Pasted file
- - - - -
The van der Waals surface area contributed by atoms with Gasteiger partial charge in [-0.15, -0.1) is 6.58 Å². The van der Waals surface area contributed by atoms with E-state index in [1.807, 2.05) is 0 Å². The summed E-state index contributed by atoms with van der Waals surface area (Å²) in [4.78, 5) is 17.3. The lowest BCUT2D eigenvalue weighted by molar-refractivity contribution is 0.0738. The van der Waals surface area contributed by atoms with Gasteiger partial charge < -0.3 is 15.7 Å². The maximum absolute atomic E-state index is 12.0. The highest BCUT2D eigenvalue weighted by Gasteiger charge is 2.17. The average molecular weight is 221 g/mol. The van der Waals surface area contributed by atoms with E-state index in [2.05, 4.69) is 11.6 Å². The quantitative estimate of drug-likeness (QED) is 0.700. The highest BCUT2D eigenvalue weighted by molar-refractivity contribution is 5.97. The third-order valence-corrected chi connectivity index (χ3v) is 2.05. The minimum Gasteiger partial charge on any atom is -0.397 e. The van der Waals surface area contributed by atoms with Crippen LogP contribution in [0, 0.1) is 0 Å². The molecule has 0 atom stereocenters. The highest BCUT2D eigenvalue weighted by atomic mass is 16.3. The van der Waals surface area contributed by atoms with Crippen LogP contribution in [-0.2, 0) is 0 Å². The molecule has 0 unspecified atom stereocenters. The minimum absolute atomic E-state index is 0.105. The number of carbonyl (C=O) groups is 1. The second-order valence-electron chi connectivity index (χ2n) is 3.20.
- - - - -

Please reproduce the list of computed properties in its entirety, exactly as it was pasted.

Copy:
The van der Waals surface area contributed by atoms with Gasteiger partial charge in [-0.15, -0.1) is 6.58 Å². The van der Waals surface area contributed by atoms with E-state index in [1.807, 2.05) is 0 Å². The summed E-state index contributed by atoms with van der Waals surface area (Å²) in [4.78, 5) is 17.3. The lowest BCUT2D eigenvalue weighted by molar-refractivity contribution is 0.0738. The van der Waals surface area contributed by atoms with Gasteiger partial charge < -0.3 is 15.7 Å². The maximum absolute atomic E-state index is 12.0. The highest BCUT2D eigenvalue weighted by Gasteiger charge is 2.17. The average molecular weight is 221 g/mol. The van der Waals surface area contributed by atoms with E-state index in [2.05, 4.69) is 11.6 Å². The quantitative estimate of drug-likeness (QED) is 0.700. The highest BCUT2D eigenvalue weighted by molar-refractivity contribution is 5.97. The third-order valence-corrected chi connectivity index (χ3v) is 2.05. The minimum Gasteiger partial charge on any atom is -0.397 e. The van der Waals surface area contributed by atoms with Crippen LogP contribution in [0, 0.1) is 0 Å². The molecule has 0 atom stereocenters. The highest BCUT2D eigenvalue weighted by atomic mass is 16.3. The van der Waals surface area contributed by atoms with Crippen LogP contribution in [-0.2, 0) is 0 Å². The molecule has 0 unspecified atom stereocenters. The minimum absolute atomic E-state index is 0.105. The number of carbonyl (C=O) groups is 1. The second-order valence-electron chi connectivity index (χ2n) is 3.20.